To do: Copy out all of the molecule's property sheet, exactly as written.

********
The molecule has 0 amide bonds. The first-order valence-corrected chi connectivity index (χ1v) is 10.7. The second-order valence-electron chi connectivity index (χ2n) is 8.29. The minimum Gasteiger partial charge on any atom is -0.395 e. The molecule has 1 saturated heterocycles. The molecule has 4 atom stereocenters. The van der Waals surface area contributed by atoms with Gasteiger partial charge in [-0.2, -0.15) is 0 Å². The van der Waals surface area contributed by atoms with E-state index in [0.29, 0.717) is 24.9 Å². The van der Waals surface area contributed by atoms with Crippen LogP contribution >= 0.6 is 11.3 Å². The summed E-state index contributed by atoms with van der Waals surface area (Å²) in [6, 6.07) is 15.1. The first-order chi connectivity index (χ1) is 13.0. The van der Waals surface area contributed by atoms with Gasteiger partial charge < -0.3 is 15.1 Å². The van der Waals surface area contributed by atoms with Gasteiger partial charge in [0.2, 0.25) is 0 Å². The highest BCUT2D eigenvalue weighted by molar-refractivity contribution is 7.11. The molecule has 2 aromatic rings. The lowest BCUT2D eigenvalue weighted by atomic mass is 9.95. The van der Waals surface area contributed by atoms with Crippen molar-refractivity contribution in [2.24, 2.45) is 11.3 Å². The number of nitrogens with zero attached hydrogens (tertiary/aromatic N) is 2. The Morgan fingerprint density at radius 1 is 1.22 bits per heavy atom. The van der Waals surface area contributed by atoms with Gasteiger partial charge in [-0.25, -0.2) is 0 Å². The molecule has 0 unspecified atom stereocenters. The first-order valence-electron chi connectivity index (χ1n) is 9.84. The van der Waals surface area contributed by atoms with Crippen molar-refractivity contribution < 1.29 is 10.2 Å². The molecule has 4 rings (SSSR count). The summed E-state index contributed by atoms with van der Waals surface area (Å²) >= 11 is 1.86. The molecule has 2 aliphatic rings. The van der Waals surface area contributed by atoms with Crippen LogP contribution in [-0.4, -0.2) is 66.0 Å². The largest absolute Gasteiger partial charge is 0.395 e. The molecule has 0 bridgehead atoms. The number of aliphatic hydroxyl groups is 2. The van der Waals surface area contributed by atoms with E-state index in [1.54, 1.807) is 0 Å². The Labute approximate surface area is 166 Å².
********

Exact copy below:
The molecule has 0 amide bonds. The first-order valence-corrected chi connectivity index (χ1v) is 10.7. The second-order valence-electron chi connectivity index (χ2n) is 8.29. The minimum Gasteiger partial charge on any atom is -0.395 e. The molecule has 1 saturated heterocycles. The molecule has 4 atom stereocenters. The van der Waals surface area contributed by atoms with Gasteiger partial charge in [-0.2, -0.15) is 0 Å². The van der Waals surface area contributed by atoms with E-state index in [0.29, 0.717) is 24.9 Å². The van der Waals surface area contributed by atoms with Crippen LogP contribution >= 0.6 is 11.3 Å². The summed E-state index contributed by atoms with van der Waals surface area (Å²) in [6, 6.07) is 15.1. The first-order chi connectivity index (χ1) is 13.0. The van der Waals surface area contributed by atoms with Gasteiger partial charge < -0.3 is 15.1 Å². The van der Waals surface area contributed by atoms with Gasteiger partial charge in [0.2, 0.25) is 0 Å². The highest BCUT2D eigenvalue weighted by molar-refractivity contribution is 7.11. The molecule has 2 aromatic rings. The lowest BCUT2D eigenvalue weighted by atomic mass is 9.95. The van der Waals surface area contributed by atoms with Crippen molar-refractivity contribution in [2.24, 2.45) is 11.3 Å². The number of nitrogens with zero attached hydrogens (tertiary/aromatic N) is 2. The Morgan fingerprint density at radius 1 is 1.22 bits per heavy atom. The van der Waals surface area contributed by atoms with Gasteiger partial charge in [-0.25, -0.2) is 0 Å². The molecule has 0 unspecified atom stereocenters. The first-order valence-electron chi connectivity index (χ1n) is 9.84. The van der Waals surface area contributed by atoms with Crippen molar-refractivity contribution < 1.29 is 10.2 Å². The molecule has 4 rings (SSSR count). The summed E-state index contributed by atoms with van der Waals surface area (Å²) >= 11 is 1.86. The molecule has 2 aliphatic rings. The van der Waals surface area contributed by atoms with Crippen LogP contribution in [-0.4, -0.2) is 66.0 Å². The largest absolute Gasteiger partial charge is 0.395 e. The molecule has 0 bridgehead atoms. The number of aliphatic hydroxyl groups is 2. The van der Waals surface area contributed by atoms with E-state index in [1.54, 1.807) is 0 Å². The Labute approximate surface area is 166 Å².